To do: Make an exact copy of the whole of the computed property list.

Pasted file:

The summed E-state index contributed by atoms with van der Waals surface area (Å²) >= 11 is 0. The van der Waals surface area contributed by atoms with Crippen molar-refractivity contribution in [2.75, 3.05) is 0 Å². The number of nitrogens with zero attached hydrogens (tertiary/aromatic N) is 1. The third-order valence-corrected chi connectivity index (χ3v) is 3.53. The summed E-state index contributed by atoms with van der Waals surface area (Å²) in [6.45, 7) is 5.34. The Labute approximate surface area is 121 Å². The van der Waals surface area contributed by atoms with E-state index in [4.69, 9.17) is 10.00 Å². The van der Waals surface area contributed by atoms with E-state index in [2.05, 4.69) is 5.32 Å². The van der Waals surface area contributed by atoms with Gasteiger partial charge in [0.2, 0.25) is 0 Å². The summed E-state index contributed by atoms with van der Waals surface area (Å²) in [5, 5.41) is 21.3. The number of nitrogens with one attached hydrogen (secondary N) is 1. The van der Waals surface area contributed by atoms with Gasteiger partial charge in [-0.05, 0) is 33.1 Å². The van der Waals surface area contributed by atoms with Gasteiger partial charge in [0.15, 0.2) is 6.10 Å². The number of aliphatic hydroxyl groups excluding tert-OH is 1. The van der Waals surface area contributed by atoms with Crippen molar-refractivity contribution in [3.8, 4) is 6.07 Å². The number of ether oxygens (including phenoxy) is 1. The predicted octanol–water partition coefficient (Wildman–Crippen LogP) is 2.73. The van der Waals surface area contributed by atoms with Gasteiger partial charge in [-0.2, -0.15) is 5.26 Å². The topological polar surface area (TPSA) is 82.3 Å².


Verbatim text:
The summed E-state index contributed by atoms with van der Waals surface area (Å²) >= 11 is 0. The van der Waals surface area contributed by atoms with Crippen molar-refractivity contribution in [2.75, 3.05) is 0 Å². The number of nitrogens with zero attached hydrogens (tertiary/aromatic N) is 1. The third-order valence-corrected chi connectivity index (χ3v) is 3.53. The summed E-state index contributed by atoms with van der Waals surface area (Å²) in [6.45, 7) is 5.34. The Labute approximate surface area is 121 Å². The van der Waals surface area contributed by atoms with E-state index in [4.69, 9.17) is 10.00 Å². The van der Waals surface area contributed by atoms with E-state index in [2.05, 4.69) is 5.32 Å². The van der Waals surface area contributed by atoms with Gasteiger partial charge in [0.2, 0.25) is 0 Å². The summed E-state index contributed by atoms with van der Waals surface area (Å²) in [5, 5.41) is 21.3. The number of nitrogens with one attached hydrogen (secondary N) is 1. The van der Waals surface area contributed by atoms with Gasteiger partial charge in [-0.05, 0) is 33.1 Å². The van der Waals surface area contributed by atoms with Gasteiger partial charge in [0.15, 0.2) is 6.10 Å². The number of aliphatic hydroxyl groups excluding tert-OH is 1. The van der Waals surface area contributed by atoms with Crippen molar-refractivity contribution in [3.8, 4) is 6.07 Å². The number of ether oxygens (including phenoxy) is 1. The predicted octanol–water partition coefficient (Wildman–Crippen LogP) is 2.73. The van der Waals surface area contributed by atoms with Gasteiger partial charge in [-0.2, -0.15) is 5.26 Å². The topological polar surface area (TPSA) is 82.3 Å².